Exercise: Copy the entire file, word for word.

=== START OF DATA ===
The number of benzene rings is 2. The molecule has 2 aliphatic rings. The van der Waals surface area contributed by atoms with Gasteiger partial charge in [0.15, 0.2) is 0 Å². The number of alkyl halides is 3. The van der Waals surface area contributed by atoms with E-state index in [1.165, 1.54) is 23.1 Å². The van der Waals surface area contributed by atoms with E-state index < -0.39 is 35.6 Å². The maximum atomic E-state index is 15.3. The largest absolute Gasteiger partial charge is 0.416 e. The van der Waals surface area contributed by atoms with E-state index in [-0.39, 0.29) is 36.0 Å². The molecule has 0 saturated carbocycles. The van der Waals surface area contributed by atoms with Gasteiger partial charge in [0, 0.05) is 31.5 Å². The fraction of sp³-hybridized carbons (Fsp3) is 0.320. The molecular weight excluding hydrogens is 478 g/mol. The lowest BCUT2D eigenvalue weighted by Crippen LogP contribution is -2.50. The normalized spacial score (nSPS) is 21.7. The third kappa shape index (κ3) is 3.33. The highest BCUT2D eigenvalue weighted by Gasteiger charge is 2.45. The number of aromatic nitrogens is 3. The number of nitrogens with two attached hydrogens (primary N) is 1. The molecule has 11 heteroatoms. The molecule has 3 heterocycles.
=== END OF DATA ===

The number of benzene rings is 2. The molecule has 2 aliphatic rings. The van der Waals surface area contributed by atoms with Gasteiger partial charge in [0.15, 0.2) is 0 Å². The number of alkyl halides is 3. The van der Waals surface area contributed by atoms with E-state index in [1.165, 1.54) is 23.1 Å². The van der Waals surface area contributed by atoms with E-state index < -0.39 is 35.6 Å². The maximum atomic E-state index is 15.3. The largest absolute Gasteiger partial charge is 0.416 e. The van der Waals surface area contributed by atoms with E-state index in [-0.39, 0.29) is 36.0 Å². The molecule has 0 saturated carbocycles. The van der Waals surface area contributed by atoms with Gasteiger partial charge in [0, 0.05) is 31.5 Å². The fraction of sp³-hybridized carbons (Fsp3) is 0.320. The molecular weight excluding hydrogens is 478 g/mol. The lowest BCUT2D eigenvalue weighted by Crippen LogP contribution is -2.50. The normalized spacial score (nSPS) is 21.7. The third kappa shape index (κ3) is 3.33. The highest BCUT2D eigenvalue weighted by Gasteiger charge is 2.45. The number of aromatic nitrogens is 3. The number of nitrogens with two attached hydrogens (primary N) is 1. The molecule has 11 heteroatoms. The molecule has 3 heterocycles.